Tobbe: Back in '75, did you in your wildest dreams, think that you'd be doing this for such a long time?

Biff: Well, I think you dream of it, don't you. You do dream of it, definitely. But I never thought we'd do it, you know. I think every band, when they first start, dreams of being big and writing one song. We were lucky enough to write quite a few great songs in the early days. I mean, you can have a dream of being a big band, but sometimes you become like a band that's not so big, but it's still great, you know. You don't have to be big to be a great band, you know.

Tobbe: Do you feel privileged to have this life?

Biff: Yeah, very privileged. I mean, we worked hard. Nothing's come easy for Saxon. We had to work for everything and still do. We're not favorites of the establishment, you know. A lot of our success comes from our fans, from people.

Tobbe: I remember back in '95, '96 and you were playing like small clubs in Sweden, so how did you see your future career at that point?

Biff: Well, it was a dark period for ourselves and I think for Maiden as well, it was quite a dark period, that one. Bruce left. Blaze did a great job, but they lost a lot of popularity, as we did, as Motörhead did, as a lot of bands did. Ourselves and Motörhead didn't have America to fall back on. You know, we didn't have a million dollars coming in from America, so it was quite difficult for a lot of bands, but we sort of honked it down and stuck to our guns and broke free.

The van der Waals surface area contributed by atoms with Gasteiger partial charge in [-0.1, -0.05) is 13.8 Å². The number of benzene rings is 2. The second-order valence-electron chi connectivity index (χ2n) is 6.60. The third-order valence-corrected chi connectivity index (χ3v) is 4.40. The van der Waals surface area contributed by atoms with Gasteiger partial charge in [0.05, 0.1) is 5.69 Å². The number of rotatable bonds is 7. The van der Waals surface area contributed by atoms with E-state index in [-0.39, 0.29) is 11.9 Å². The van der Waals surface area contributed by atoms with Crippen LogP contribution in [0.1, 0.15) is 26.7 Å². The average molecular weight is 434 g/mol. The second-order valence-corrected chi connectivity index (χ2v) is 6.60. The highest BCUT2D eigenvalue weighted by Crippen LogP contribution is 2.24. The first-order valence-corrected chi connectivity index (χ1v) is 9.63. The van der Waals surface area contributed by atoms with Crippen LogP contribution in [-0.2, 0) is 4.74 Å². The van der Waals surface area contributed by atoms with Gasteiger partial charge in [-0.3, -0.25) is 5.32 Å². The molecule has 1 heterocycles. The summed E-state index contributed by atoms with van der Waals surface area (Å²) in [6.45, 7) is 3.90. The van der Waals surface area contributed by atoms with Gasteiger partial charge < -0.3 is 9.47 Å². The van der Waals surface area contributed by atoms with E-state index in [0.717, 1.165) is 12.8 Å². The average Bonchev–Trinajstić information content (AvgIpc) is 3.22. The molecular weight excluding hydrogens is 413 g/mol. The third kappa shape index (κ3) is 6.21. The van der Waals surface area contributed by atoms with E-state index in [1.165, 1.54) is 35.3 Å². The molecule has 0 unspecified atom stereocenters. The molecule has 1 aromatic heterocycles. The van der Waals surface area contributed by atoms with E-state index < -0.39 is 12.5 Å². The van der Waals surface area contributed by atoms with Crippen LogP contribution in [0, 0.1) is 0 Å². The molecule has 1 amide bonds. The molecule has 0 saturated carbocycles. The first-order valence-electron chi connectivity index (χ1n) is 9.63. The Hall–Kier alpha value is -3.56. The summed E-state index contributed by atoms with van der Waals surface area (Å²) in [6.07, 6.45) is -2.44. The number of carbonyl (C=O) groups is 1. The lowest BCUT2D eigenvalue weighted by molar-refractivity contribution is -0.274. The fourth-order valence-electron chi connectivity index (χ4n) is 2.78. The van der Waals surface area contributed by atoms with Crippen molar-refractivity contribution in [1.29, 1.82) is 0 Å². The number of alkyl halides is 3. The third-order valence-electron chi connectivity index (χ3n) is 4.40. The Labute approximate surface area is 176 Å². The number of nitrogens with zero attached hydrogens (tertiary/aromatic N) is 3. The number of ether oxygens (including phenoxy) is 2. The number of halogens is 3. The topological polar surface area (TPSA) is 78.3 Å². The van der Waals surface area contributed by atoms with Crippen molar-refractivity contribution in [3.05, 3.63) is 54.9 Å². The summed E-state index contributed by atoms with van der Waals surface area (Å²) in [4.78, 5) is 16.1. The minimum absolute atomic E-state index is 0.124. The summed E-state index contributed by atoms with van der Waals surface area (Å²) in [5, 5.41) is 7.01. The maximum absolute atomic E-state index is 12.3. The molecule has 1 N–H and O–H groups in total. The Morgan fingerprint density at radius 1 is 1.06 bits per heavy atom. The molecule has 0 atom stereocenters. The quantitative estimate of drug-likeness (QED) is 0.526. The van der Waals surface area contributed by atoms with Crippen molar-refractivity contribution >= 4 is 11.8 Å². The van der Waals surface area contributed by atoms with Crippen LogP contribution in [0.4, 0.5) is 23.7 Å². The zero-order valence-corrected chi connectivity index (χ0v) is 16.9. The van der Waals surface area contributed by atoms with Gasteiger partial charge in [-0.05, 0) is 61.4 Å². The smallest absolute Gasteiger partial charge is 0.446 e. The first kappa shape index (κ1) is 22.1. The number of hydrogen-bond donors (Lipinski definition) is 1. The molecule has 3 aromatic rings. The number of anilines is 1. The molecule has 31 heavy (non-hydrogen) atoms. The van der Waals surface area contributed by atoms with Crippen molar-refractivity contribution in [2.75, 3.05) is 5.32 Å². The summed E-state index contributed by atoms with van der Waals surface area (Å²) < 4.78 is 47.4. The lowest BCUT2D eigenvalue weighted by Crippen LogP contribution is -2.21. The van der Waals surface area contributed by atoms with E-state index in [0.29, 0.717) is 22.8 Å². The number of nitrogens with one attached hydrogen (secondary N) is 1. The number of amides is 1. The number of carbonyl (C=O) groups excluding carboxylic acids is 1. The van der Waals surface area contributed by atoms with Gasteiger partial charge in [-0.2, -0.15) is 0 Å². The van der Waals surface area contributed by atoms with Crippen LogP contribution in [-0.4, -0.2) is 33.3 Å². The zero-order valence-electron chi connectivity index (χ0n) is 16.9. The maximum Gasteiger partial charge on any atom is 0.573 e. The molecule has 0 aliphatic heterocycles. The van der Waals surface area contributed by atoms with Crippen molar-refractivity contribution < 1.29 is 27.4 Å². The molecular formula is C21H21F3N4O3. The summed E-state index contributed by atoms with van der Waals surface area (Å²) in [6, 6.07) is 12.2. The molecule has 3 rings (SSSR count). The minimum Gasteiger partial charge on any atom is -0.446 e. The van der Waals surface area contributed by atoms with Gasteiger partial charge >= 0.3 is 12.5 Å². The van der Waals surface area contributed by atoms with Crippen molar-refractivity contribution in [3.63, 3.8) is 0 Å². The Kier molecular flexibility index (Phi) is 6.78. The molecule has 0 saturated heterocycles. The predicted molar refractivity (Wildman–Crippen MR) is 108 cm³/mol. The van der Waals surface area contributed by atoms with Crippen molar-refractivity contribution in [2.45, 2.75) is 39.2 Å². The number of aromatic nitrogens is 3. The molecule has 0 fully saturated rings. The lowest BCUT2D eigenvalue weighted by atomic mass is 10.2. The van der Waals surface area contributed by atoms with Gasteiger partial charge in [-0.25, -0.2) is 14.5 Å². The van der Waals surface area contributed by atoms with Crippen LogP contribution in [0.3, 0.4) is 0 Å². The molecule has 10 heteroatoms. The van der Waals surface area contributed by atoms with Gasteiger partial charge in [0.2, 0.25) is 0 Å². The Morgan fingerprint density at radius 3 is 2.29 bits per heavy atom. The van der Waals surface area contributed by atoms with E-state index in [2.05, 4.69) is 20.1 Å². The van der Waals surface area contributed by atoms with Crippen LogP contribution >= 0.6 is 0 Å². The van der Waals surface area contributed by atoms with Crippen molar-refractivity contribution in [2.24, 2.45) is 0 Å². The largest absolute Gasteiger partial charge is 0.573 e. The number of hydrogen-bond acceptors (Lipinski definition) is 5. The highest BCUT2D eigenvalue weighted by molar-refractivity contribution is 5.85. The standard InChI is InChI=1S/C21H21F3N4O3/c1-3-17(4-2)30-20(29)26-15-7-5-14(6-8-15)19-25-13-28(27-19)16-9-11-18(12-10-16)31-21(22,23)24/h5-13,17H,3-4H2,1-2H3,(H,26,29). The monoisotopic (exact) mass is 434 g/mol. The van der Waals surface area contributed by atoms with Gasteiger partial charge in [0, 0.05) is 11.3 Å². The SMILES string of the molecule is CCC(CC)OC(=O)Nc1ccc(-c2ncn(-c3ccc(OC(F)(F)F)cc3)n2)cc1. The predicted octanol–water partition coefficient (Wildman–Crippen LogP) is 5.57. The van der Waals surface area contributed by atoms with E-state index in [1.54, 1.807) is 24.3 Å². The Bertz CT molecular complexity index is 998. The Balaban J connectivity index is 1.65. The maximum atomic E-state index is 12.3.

Tobbe: You did a wise choice. Unlike many bands of your size, you seem to like always support meet & greets with the fans and I've seen you at the Monsters Of Rock cruise and at the 70000 Tons Of Metal cruise, where you mingle with the fans extensively comparing to other bands, so what differs you from other bands in that aspect?

Biff: We're a working class band. You know, we might be stars in people's eyes, but actually we're a working class band.

Tobbe: So how far into the future do you plan activities for Saxon?

Biff: Well, we're writing a new album. I've just finished a prog-rock project with some friends of mine, which comes out in August. I can't say anything about it, 'cause it's linked to a film. Yeah, I'm writing a few songs for my solo album as well, meanwhile. So yeah, we're looking good, you know. We're touring right up to Christmas anyway and maybe sometime in March the new album will be out.

Tobbe: You still tour extensively. Do you never grow tired of it, never feel like sitting at home?

Biff: No, we like it. We sit at home as well, we're not on the road all the time. You know, this festival we fly in, fly home.

Tobbe: Not trying to be condescending, but do you see an end of your career?

Biff: Not that there won't be an end to the career, but I can't see it yet. And a lot of it is down to health really, how fit you are. My voice hasn't really deteriorated yet, so whenever that's good, you know when the voice is playing well, then, yeah.

Tobbe: Well, on the last album, you even improved, in my ears.

Biff: Yeah, it's doing good, my voice, you know. It's talking that makes it worse actually.

Tobbe: You know, regular people do retire.

Biff: Well, my job is not work, or is it? Well, it is work, it's very hard work, but we don't look at it as work, do we? We look at it as a vacation.

Tobbe: All right, that's great. Thank you very much.